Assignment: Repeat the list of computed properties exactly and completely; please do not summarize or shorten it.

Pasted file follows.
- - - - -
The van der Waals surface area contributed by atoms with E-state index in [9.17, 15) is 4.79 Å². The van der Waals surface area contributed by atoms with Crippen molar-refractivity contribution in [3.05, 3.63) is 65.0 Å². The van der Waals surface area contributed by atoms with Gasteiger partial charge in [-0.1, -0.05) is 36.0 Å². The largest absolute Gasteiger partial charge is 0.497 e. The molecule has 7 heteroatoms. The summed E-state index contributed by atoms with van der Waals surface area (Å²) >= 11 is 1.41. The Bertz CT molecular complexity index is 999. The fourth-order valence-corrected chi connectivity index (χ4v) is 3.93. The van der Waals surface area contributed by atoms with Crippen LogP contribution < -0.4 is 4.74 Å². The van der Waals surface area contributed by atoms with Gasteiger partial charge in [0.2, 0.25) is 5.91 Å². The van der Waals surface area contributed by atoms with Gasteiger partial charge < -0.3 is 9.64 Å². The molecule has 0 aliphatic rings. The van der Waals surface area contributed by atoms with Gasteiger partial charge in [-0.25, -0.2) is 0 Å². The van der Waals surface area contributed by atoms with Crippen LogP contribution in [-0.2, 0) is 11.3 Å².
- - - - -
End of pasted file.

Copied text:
The van der Waals surface area contributed by atoms with E-state index in [9.17, 15) is 4.79 Å². The van der Waals surface area contributed by atoms with Crippen molar-refractivity contribution in [3.05, 3.63) is 65.0 Å². The van der Waals surface area contributed by atoms with Gasteiger partial charge in [-0.1, -0.05) is 36.0 Å². The largest absolute Gasteiger partial charge is 0.497 e. The molecule has 7 heteroatoms. The summed E-state index contributed by atoms with van der Waals surface area (Å²) >= 11 is 1.41. The Bertz CT molecular complexity index is 999. The fourth-order valence-corrected chi connectivity index (χ4v) is 3.93. The van der Waals surface area contributed by atoms with Crippen LogP contribution < -0.4 is 4.74 Å². The van der Waals surface area contributed by atoms with Gasteiger partial charge in [0.2, 0.25) is 5.91 Å². The van der Waals surface area contributed by atoms with Gasteiger partial charge < -0.3 is 9.64 Å². The molecule has 0 aliphatic rings. The van der Waals surface area contributed by atoms with Gasteiger partial charge in [-0.25, -0.2) is 0 Å². The van der Waals surface area contributed by atoms with Crippen LogP contribution in [-0.2, 0) is 11.3 Å².